It is not exactly breaking news to say that our culture has an aversion to suffering, regardless of how inescapable it may be. This is because we—you and me—have an aversion to suffering. Who wants to suffer? But the conscious avoidance of pain is one thing; the complete intolerance, or outright denial of it, is another.
It’s oddly fitting that while we were examining whether and how patriotism is compatible with Christianity on the Fourth of July, Frank Turk of the Pyromaniacs was torching my book.
“Torching,” for those who are keeping score at home, is a figure of speech. At least I am pretty sure it is. Judging by the review itself, I wouldn’t be half surprised to learn he actually pulled out the gas and matches. In short, he really did not like it.
I find it frustrating when I read or hear columnists, pundits, or journalists dismiss Christians as inconsistent because “they pick and choose which of the rules in the Bible to obey.” Most often I hear, “Christians ignore lots of Old Testament texts—about not eating raw meat or pork or shellfish, not executing people for breaking the Sabbath, not wearing garments woven with two kinds of material and so on. Then they condemn homosexuality. Aren’t you just picking and choosing what you want to believe from the Bible?”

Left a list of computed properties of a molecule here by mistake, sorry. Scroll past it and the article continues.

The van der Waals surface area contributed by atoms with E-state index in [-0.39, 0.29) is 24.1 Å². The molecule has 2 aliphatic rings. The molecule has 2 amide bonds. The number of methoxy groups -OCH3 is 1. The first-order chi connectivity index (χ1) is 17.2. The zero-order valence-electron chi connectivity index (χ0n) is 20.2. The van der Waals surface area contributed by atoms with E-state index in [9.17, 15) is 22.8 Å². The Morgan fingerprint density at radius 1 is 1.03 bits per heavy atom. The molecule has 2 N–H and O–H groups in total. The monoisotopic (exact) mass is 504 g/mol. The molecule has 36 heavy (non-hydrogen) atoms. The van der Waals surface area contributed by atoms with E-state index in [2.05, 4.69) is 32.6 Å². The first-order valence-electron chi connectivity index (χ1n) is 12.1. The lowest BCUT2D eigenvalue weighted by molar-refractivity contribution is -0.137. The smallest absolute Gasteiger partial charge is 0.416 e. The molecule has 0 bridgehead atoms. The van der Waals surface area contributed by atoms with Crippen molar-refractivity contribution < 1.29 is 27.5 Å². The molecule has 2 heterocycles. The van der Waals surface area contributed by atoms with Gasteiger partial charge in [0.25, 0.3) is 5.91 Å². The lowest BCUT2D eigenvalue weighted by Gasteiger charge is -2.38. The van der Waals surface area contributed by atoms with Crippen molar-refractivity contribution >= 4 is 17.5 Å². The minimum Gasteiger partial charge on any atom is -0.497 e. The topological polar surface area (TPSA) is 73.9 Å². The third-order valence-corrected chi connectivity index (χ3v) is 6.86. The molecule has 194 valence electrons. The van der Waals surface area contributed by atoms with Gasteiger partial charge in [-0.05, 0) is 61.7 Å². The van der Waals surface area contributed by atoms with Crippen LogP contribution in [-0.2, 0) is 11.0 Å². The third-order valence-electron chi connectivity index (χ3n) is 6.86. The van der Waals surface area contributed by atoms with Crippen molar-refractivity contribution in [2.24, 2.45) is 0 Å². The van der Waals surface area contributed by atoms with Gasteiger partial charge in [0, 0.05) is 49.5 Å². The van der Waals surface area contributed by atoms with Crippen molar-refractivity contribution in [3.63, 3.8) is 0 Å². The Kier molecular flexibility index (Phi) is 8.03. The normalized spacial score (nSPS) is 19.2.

“So you mean I can do whatever I want and still be a Christian?” I’ve been asked that question numerous times when sharing the gospel. It’s a hard question to answer and mostly, up until recently, I would answer with a “Yes, but.” sort of vague statement. Yes, technically, grace covers all of your sins, post salvation. But you shouldn’t think this way because you should live for Jesus out of appreciation for what He did for you.
But I’m finding that’s a terrible response to an even more terrible question.